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Hello, I was trying to solve the following exercises but I encountered some difficulties. Given the function $$\displaystyle f(x)=\frac{1}{1+x}$$ compute the reminder when x = 1 and n = 5 using the following formula: $$\displaystyle Rn(a)=f(x)-\sum_{k=0}^{n}\frac{f^{(n)}(a)}{k!}$$ I have already computed the derivates at point 1 but cannot get the correct result (which should be 1/2): $$\displaystyle f'(1)=-\frac{1}{4}$$ $$\displaystyle f'(2)=\frac{1}{8}$$ $$\displaystyle f'(3)=-\frac{1}{16}$$ $$\displaystyle f'(4)=\frac{1}{32}$$ $$\displaystyle f'(5)=-\frac{1}{64}$$

Havel29 said: You both are right, the question was more of a theoretical one. Since the formula I posted was given, one had to understand a=0, and therefore calculate the sum as @CaptainBlack stated, which correctly results in 1/2. Click to expand... Well, what have you done? What are the first five derivatives of $\frac{1}{1+x}$ evaluated at $x=0$? ...and would the difficulty you are experiencing be related to the Taylor series of $\frac{1}{1+x}$ about $0$ not converging at $x=1$?
Havel29 said: Hello, I was trying to solve the following exercises but I encountered some difficulties. Given the function $$\displaystyle f(x)=\frac{1}{1+x}$$ compute the reminder when x = 1 and n = 5 using the following formula: $$\displaystyle Rn(a)=f(x)-\sum_{k=0}^{n}\frac{f^{(n)}(a)}{k!}$$ I have already computed the derivates at point 1 but cannot get the correct result (which should be 1/2): $$\displaystyle f'(1)=-\frac{1}{4}$$ $$\displaystyle f'(2)=\frac{1}{8}$$ $$\displaystyle f'(3)=-\frac{1}{16}$$ $$\displaystyle f'(4)=\frac{1}{32}$$ $$\displaystyle f'(5)=-\frac{1}{64}$$ Click to expand... Please check the question you are trying to ask. From what you post I am guessing you are dealing with something like: This is the Taylor polynomial of degree $n$ developed about $a$: $$P_{n,a}(x)=\sum_{k=0}^{n}\frac{f^{(k)}(a)}{k!}(x-a)^k$$ Those exponents $^{(k)}$ denote derivatives of order $k$, while the exponent $^k$ denotes a normal power. The remainder is then: $$R_{n,a}(x)=f(x)-\sum_{k=0}^{n}\frac{f^{(k)}(a)}{k!}(x-a)^k$$ You want the remainder when $n=1$ and $n=5$: $$R_{5,a}(1)=f(1)-\sum_{k=0}^{5}\frac{f^{(k)}(a)}{k!}(1-a)^k$$ Which depends on the point $a$ about which the Taylor polynomial is generated, if $a=0$ then the remainder is: $$R_{5,0}(1)=f(1)-\sum_{k=0}^{5}\frac{f^{(k)}(0)}{k!}$$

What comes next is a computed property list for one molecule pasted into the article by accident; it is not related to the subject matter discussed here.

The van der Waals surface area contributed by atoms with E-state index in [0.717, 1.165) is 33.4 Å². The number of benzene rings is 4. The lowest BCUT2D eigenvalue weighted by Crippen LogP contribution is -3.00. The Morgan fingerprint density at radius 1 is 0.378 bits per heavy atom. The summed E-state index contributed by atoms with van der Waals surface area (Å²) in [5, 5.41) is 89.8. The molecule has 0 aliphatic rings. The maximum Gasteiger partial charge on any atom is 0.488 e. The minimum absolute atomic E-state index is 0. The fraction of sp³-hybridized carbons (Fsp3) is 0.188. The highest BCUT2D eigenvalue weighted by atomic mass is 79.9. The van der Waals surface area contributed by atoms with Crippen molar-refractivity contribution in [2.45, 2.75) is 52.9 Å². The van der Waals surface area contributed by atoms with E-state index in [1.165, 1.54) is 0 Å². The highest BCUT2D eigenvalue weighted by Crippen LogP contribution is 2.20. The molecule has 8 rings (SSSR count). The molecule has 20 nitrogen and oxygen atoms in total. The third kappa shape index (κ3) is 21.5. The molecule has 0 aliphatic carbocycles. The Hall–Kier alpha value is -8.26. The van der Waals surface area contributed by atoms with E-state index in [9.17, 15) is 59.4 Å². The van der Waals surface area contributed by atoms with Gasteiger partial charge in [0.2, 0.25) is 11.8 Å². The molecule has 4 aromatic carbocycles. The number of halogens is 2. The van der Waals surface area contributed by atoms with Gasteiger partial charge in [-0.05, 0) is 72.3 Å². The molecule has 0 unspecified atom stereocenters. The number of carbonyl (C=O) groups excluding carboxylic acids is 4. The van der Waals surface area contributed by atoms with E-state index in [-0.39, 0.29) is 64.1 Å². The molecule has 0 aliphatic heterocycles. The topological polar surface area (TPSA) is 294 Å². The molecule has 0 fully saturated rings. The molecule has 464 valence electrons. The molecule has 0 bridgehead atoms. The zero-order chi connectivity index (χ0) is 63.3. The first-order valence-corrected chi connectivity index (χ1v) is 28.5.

Havel29 said: Hello, I was trying to solve the following exercises but I encountered some difficulties. Given the function $$\displaystyle f(x)=\frac{1}{1+x}$$ compute the reminder when x = 1 and n = 5 using the following formula: $$\displaystyle Rn(a)=f(x)-\sum_{k=0}^{n}\frac{f^{(n)}(a)}{k!}$$ I have already computed the derivates at point 1 but cannot get the correct result (which should be 1/2): $$\displaystyle f'(1)=-\frac{1}{4}$$ $$\displaystyle f'(2)=\frac{1}{8}$$ $$\displaystyle f'(3)=-\frac{1}{16}$$ $$\displaystyle f'(4)=\frac{1}{32}$$ $$\displaystyle f'(5)=-\frac{1}{64}$$ Click to expand... You misinterpreted the meaning of n=5. It means the 5th derivative and evaluated at x=1. $$\displaystyle f'(1)$$ $$\displaystyle f''(1)$$ $$\displaystyle f'''(1)$$ $$\displaystyle f'''''(1)$$ $$\displaystyle f''''''(1)$$ or the short hand notation: $$\displaystyle f^{(1)}(1)$$ $$\displaystyle f^{(2)}(1)$$ $$\displaystyle f^{(3)}(1)$$ $$\displaystyle f^{(4)}(1)$$ $$\displaystyle f^{(5)}(1)$$